In last November's preview of the Havana Bienal, we talked about Detrás del muro (Behind the Wall), a series of site-specific installations along the Malecón, Havana's oceanside promenade. Now, with the Bienal little more than two months away, Detrás del muro is taking shape in greater detail. In a two-part series, Cuban Art News takes a fresh look at what Bienal visitors can expect to see as they stroll the Malecón.
Organized by the Cuban Arts Project and curated by its director, Juan Delgado Calzadilla, and a team of invited curators, Behind the Wall is an ambitious project. At this point, more than 30 artists-only a handful of them not from the island-are slated to participate, with artworks running from La Punta to the Torreón de San Lázaro, a distance of approximately six kilometers (nearly four miles).
Although the selection process was to some extent predetermined, with many artists being invited to participate, others submitted proposals that were then accepted. "It was a rich, interactive process," says Delgado. "The indispensable criteria for selection was the project's degree of audacity-to the level of poetry-and how expressive it was in its visuality." The selected proposals were then reviewed by a technical team from the Office of the Havana Historian. "Some works had to be changed," says Delgado, "and many were improved. Others, such as Ernesto Fernández's, regrettably could no longer be part of the project." Nevertheless, Delgado is pleased with the final projects. "They have un aliento muy utópico-a very utopian breath," he says. "Their poetics pick up the imposible lezamiano," the sensibility of the great Cuban writer Lezama Lima.
Many of the works have a playful character. Among them are Roberto Fabelo's Garras en la piedra (Claws on the rocks), an installation that has one or more roaring lions emerging from unpredictable places, and Horencio Gelabert's Islas (Islands), which anchors several small, colorful islands offshore, where their silhouettes interrupt the horizon line-"provisionally transforming the eternal image," as the artist puts it. In Aire fresco (Fresh Air), Roberto Fabelo Hung takes a different approach to the ocean vista, placing a billboard-sized image of the view directly in front of the view itself-but studding it with small glaciers and ice floes.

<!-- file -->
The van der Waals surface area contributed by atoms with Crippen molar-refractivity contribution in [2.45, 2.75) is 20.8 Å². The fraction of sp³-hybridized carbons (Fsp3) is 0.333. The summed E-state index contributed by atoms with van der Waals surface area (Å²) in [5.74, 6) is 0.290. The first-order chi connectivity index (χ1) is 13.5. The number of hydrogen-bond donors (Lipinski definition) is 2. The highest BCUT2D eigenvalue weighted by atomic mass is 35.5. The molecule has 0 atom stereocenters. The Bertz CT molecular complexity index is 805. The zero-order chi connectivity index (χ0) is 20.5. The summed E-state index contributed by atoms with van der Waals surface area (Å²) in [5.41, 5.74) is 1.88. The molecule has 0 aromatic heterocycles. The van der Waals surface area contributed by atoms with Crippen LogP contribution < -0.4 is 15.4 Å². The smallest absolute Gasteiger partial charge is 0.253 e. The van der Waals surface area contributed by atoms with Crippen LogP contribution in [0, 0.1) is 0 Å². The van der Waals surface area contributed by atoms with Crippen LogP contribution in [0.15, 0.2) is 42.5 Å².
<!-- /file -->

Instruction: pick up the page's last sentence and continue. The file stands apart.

Billboards are a central element in Jorge Wellesley's Efugios (Evasions), which uses them to pose philosophical questions (¿Qué nos inspira? What inspires us?) and bilingual wordplay (Exit and Éxito, Success). Wordplay assumes gigantic proportions in Adonis Floris's Fe, a meditation on the chemical symbol for iron and the Spanish word for faith: the two letters, several stories high, will be fitted to the construction scaffolding in front of a nearby building. In their project La mayor esperanza, una moral sin esquemas (The greatest hope, a morality without plans), Reinier Leyva Novo and Juan Carlos Alóm use t-shirts as the medium for a wide variety of ideological statements, "making dressing a democratic and participatory arena."
Marianela Orozco's Playtime installs a crop of gigantic pinwheels-in Spanish, molinetes de juguete, or toy mills-along the promenade and around town. But there's a more sober dimension to the project. "These molinos, unlike those that transform the wind into usable energy, are destined only to turn uselessly," Orozco writes. "Although constantly in motion, this is a piece that speaks of immobility, of remaining always in the same place, each rotating on its own axle, following the rules of a game that never ends." On a more practical note, Inti Hernández's Banco Todos (de la serie Lugares de Encuentro) (Bench All, from the Encounter Places series) responds to the way most Habaneros use the Malecón-as a place for strolling, sitting, and chatting-with two large circular benches presented under the motto "Con todos, y para el bien de todos" ("With all, and for the good of all"), and a fragment of text from a talk given by José Martí in 1891.